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Europe Data Protection Digest | Notes from the IAPP Europe Managing Director, June 17, 2016 Related reading: Notes from the IAPP Europe Managing Director, 16 April 2021


Greetings from Brussels!

Following on from last week’s MD Notes, I received some commentary and feedback expressing a desire to give an alternative view to the Brexit question. Upon reflection, my Notes could be construed to have been one-sided from an industry perspective; as reflected in meetings in London last week.

With that in mind we have invited a guest privacy professional working in the U.K. to put forward that alternative perspective. Moreover, we are respecting the author’s anonymity:

From the vantage point of the U.K., currently transfixed by a sometimes emotive national conversation on the country’s membership of the European Union, Paul Jordan’s blog from Dublin of 10 June appealing for the U.K. to remain within the Union on economic grounds struck a nerve.

To redress the balance, I am pleased to offer an alternative personal perspective from a U.K. privacy professional, an IAPP member, with many years experience.

The perceived wisdom is that the new European settlement on data protection, particularly with its demand for the creation of thousands of new jobs as DPOs, is something that we should all welcome. Well, consider the nature of the GDPR. Enormous efforts were made to persuade the European legislature to adopt a flexible set of rules, making companies genuinely accountable based on actual privacy outcomes. But, we have ended up with a highly prescriptive piece of legislation. This is not consistent with the flexible regulatory framework required for today’s dynamic information society. More importantly though, does this hugely important piece of legislation, a pillar of the digital economy in Europe going forward, have necessary democratic legitimacy, especially at the national level? 

The European Parliament may have considered a record number of amendments on the draft GDPR, but it can be questioned how representative the Parliament is of European electorates and how much real power it has. Furthermore, like most EU law, the GDPR originated from the unelected European Commission and, as far as I am aware, the essential bureaucratic concepts permeating the GDPR did not appear on the manifesto of any political party seeking elected mandate.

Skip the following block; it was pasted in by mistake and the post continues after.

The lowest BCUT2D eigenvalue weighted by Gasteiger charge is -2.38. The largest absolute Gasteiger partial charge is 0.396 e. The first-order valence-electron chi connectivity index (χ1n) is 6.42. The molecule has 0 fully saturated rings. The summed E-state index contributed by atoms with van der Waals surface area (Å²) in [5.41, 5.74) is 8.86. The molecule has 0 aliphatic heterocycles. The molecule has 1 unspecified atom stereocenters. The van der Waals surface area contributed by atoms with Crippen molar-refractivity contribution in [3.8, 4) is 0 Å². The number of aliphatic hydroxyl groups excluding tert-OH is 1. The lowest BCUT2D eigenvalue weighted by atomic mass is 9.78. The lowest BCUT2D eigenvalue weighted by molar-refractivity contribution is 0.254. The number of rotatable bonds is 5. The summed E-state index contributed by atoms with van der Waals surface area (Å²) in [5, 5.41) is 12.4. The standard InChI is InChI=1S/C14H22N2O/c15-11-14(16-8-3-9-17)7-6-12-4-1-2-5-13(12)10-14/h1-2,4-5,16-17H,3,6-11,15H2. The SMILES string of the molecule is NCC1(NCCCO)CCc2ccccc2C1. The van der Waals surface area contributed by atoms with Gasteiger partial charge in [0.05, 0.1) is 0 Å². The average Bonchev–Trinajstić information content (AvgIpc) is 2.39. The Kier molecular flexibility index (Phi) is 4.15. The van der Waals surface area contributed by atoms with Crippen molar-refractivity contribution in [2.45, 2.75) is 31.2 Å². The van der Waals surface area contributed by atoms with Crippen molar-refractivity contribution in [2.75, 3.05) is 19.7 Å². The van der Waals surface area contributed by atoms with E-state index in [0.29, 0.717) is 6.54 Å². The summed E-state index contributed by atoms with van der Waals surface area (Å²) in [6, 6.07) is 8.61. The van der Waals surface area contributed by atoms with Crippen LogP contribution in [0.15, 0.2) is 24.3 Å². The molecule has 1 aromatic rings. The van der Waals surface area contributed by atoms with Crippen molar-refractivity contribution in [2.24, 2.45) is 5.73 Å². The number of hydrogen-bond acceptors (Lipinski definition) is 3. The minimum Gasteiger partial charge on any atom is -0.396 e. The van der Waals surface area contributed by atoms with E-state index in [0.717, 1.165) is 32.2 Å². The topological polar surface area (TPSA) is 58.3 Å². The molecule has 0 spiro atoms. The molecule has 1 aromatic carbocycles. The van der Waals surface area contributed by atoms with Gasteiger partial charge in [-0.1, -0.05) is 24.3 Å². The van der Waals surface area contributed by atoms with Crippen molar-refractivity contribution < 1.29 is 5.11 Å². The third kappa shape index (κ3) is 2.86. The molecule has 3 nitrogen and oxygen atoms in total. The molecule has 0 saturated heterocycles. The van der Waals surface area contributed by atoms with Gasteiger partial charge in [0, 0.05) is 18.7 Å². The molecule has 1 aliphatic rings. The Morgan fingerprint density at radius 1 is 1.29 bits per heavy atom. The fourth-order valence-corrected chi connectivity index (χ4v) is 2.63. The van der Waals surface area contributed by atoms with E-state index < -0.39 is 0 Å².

There is also a body of opinion here that the rulings of the Court of Justice of the European Union on data protection, not least on Safe Harbor, have tipped the balance too far towards the protection of personal privacy against important public interests. In particular, in looking at the activities of the intelligence agencies in combatting terrorism, the court over-represents the genuine privacy concerns of European citizens (except Max Schrems maybe) and downplays the legitimate need of society to protect its citizens from harm.

At the same time the massive disruption caused by the Safe Harbor judgment is clearly damaging to important trans-Atlantic business and trade. The latest developments, suggesting that standard contractual clauses may head south in the same way as Safe Harbor, would almost be laughable if they were not so damaging. Many companies have spent months drafting and executing these agreements. Maybe soon there will be no legal mechanisms left to support data flows from the EU. Is Europe to opt out of the global economy? 

There are many reasons to believe that the European project is stifling innovation and growth across the continent, whilst at the same time becoming increasingly centrist and undemocratic, but I believe that the new regime for personal data protection is a prime example of this.

With all the above in mind, can you blame those supporting Brexit for trying to wrest back control from Brussels? So long as our future trading relationship with the EU does not demand measures such as the GDPR to be anyway adopted (debatable), a Vote to Leave on 23 June provides this country the opportunity to chart a more independent, pragmatic and democratic route to regulating the digital society and personal privacy.

The referendum is indeed a sensitive and in many ways divisive issue for colleagues, friends and families. Momentous as this vote will be, we will have to wait until next week and see how it plays out!


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